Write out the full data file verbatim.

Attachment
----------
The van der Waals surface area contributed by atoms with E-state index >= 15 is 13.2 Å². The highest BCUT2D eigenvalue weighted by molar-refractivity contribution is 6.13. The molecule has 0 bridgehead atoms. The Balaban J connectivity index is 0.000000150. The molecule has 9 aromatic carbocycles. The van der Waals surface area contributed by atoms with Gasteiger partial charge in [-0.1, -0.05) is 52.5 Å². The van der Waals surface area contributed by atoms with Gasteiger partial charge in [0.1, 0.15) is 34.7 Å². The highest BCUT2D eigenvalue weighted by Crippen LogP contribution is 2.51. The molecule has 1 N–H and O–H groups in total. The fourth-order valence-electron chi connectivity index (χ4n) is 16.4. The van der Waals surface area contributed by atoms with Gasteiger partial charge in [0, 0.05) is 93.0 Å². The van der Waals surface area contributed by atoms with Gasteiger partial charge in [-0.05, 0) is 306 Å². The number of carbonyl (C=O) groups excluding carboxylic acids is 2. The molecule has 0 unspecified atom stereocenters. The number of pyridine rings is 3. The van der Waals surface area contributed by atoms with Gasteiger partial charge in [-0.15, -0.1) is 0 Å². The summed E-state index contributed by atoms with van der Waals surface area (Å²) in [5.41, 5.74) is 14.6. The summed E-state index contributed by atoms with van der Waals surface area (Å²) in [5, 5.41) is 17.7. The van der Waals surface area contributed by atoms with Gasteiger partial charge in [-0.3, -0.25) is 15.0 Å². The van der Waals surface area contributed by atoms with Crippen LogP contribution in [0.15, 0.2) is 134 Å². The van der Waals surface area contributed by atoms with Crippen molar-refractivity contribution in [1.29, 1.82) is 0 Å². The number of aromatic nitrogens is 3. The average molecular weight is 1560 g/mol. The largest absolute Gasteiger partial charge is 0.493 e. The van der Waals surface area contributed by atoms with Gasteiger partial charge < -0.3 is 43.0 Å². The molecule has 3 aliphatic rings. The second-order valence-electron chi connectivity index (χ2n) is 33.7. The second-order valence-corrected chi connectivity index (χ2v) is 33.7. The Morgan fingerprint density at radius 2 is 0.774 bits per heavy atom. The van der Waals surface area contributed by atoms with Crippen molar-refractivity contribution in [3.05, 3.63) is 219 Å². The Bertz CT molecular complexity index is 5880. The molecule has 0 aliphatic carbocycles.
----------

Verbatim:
The van der Waals surface area contributed by atoms with E-state index >= 15 is 13.2 Å². The highest BCUT2D eigenvalue weighted by molar-refractivity contribution is 6.13. The molecule has 0 bridgehead atoms. The Balaban J connectivity index is 0.000000150. The molecule has 9 aromatic carbocycles. The van der Waals surface area contributed by atoms with Gasteiger partial charge in [-0.1, -0.05) is 52.5 Å². The van der Waals surface area contributed by atoms with Gasteiger partial charge in [0.1, 0.15) is 34.7 Å². The highest BCUT2D eigenvalue weighted by Crippen LogP contribution is 2.51. The molecule has 1 N–H and O–H groups in total. The fourth-order valence-electron chi connectivity index (χ4n) is 16.4. The van der Waals surface area contributed by atoms with Gasteiger partial charge in [0, 0.05) is 93.0 Å². The van der Waals surface area contributed by atoms with Gasteiger partial charge in [-0.05, 0) is 306 Å². The number of carbonyl (C=O) groups excluding carboxylic acids is 2. The molecule has 0 unspecified atom stereocenters. The number of pyridine rings is 3. The van der Waals surface area contributed by atoms with Gasteiger partial charge in [-0.15, -0.1) is 0 Å². The summed E-state index contributed by atoms with van der Waals surface area (Å²) in [5.41, 5.74) is 14.6. The summed E-state index contributed by atoms with van der Waals surface area (Å²) in [5, 5.41) is 17.7. The van der Waals surface area contributed by atoms with Gasteiger partial charge in [-0.3, -0.25) is 15.0 Å². The van der Waals surface area contributed by atoms with Crippen LogP contribution in [0.15, 0.2) is 134 Å². The van der Waals surface area contributed by atoms with Crippen molar-refractivity contribution in [1.29, 1.82) is 0 Å². The number of aromatic nitrogens is 3. The average molecular weight is 1560 g/mol. The largest absolute Gasteiger partial charge is 0.493 e. The van der Waals surface area contributed by atoms with Gasteiger partial charge < -0.3 is 43.0 Å². The molecule has 3 aliphatic rings. The second-order valence-electron chi connectivity index (χ2n) is 33.7. The second-order valence-corrected chi connectivity index (χ2v) is 33.7. The Morgan fingerprint density at radius 2 is 0.774 bits per heavy atom. The van der Waals surface area contributed by atoms with Crippen molar-refractivity contribution in [3.05, 3.63) is 219 Å². The Bertz CT molecular complexity index is 5880. The molecule has 0 aliphatic carbocycles.